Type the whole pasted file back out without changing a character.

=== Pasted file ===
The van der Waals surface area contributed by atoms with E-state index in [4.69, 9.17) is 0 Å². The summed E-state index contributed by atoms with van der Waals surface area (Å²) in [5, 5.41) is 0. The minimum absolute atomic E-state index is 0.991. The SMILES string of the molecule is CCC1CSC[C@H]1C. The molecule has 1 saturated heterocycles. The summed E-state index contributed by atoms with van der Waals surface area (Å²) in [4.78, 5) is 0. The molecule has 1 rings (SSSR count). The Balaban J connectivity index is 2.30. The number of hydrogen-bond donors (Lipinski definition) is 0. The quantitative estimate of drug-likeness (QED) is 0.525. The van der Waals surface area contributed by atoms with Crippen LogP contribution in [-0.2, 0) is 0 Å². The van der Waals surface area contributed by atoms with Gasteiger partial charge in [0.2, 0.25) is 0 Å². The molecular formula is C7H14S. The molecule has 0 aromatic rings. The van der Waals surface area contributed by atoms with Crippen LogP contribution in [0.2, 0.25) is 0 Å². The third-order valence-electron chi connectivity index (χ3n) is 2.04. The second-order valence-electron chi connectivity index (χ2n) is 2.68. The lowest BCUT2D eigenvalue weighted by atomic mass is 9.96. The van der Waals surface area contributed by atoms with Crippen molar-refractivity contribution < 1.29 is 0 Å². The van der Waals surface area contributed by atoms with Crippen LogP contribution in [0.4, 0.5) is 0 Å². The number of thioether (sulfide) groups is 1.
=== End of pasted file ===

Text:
The van der Waals surface area contributed by atoms with E-state index in [4.69, 9.17) is 0 Å². The summed E-state index contributed by atoms with van der Waals surface area (Å²) in [5, 5.41) is 0. The minimum absolute atomic E-state index is 0.991. The SMILES string of the molecule is CCC1CSC[C@H]1C. The molecule has 1 saturated heterocycles. The summed E-state index contributed by atoms with van der Waals surface area (Å²) in [4.78, 5) is 0. The molecule has 1 rings (SSSR count). The Balaban J connectivity index is 2.30. The number of hydrogen-bond donors (Lipinski definition) is 0. The quantitative estimate of drug-likeness (QED) is 0.525. The van der Waals surface area contributed by atoms with Crippen LogP contribution in [-0.2, 0) is 0 Å². The van der Waals surface area contributed by atoms with Gasteiger partial charge in [0.2, 0.25) is 0 Å². The molecular formula is C7H14S. The molecule has 0 aromatic rings. The van der Waals surface area contributed by atoms with Crippen LogP contribution in [0.2, 0.25) is 0 Å². The third-order valence-electron chi connectivity index (χ3n) is 2.04. The second-order valence-electron chi connectivity index (χ2n) is 2.68. The lowest BCUT2D eigenvalue weighted by atomic mass is 9.96. The van der Waals surface area contributed by atoms with Crippen molar-refractivity contribution < 1.29 is 0 Å². The van der Waals surface area contributed by atoms with Crippen LogP contribution in [0.4, 0.5) is 0 Å². The number of thioether (sulfide) groups is 1.